What is the recommended dose for enzymes?
Question: What is the recommended dose for enzymes?
Answer: Dosing is by the size of the meal, not age or body weight. Typically, it’s best to start with 1 capsule per meal, with the exception of TriEnza, which is 2 capsules per meal. Those eating a small meal, such as younger children, by find a half-dose to be adequate. There isn’t any upper limit with dosing, and no toxicity associated with enzymes.
Can enzymes help with special diets?
Question: Can enzymes help with special diets?
Answer: It may be possible to add back, or support the digestion of, some problem foods with enzymes.
Some have wondered whether enzyme products such as AFP-Peptizyde or TriEnza are meant to replace the GFCF (Gluten-Free Casein-Free) diet. After much feedback from consumers on the use of these products, the answer now is "definitely" for some, and "quite possibly" for many others. Enzymes may support other diets too. Lypazyme may support fats in the keto diet. No-Fenol may support polyphenols in the Feingold diet.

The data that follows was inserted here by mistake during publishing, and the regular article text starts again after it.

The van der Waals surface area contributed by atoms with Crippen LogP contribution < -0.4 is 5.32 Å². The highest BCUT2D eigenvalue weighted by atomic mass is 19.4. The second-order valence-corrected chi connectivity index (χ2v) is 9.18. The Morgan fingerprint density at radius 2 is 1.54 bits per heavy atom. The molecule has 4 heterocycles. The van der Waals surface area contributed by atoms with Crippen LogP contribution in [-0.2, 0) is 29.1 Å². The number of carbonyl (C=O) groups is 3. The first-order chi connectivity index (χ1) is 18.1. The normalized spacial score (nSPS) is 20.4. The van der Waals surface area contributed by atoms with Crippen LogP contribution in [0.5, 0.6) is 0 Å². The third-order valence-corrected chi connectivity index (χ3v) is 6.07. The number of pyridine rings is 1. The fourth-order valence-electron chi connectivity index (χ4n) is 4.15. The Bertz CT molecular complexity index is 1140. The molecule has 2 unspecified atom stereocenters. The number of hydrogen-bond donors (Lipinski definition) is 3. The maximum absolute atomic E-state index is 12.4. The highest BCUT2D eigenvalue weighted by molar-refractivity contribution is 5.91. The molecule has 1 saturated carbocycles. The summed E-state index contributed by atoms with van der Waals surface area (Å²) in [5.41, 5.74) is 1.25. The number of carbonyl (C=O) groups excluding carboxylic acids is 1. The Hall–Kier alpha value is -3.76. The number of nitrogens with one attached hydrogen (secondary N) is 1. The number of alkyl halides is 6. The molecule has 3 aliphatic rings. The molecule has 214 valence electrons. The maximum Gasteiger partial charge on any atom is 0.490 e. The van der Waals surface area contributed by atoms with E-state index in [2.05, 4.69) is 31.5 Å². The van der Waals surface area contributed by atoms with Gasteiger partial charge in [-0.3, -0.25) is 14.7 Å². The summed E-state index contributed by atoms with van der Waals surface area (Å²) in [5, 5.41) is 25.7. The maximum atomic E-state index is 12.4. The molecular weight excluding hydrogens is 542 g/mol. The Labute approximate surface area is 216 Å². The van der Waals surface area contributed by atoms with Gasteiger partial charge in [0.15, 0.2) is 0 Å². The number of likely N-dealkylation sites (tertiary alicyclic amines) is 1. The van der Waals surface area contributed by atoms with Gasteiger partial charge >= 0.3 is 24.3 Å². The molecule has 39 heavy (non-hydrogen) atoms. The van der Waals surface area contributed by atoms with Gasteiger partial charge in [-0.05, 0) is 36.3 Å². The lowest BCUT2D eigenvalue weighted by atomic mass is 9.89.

How do I store enzymes?
Question: How do I store enzymes?
Answer: Store in a cupboard or on a shelf. Don’t refrigerate enzymes as the refrigerator tends to be humid and humidity isn’t good for enzymes. The freezer is fine for enzymes as it tends to stay dry.
I have never used an enzyme product. What can I expect as far as reactions?
Question: I have never used an enzyme product. What can I expect as far as reactions?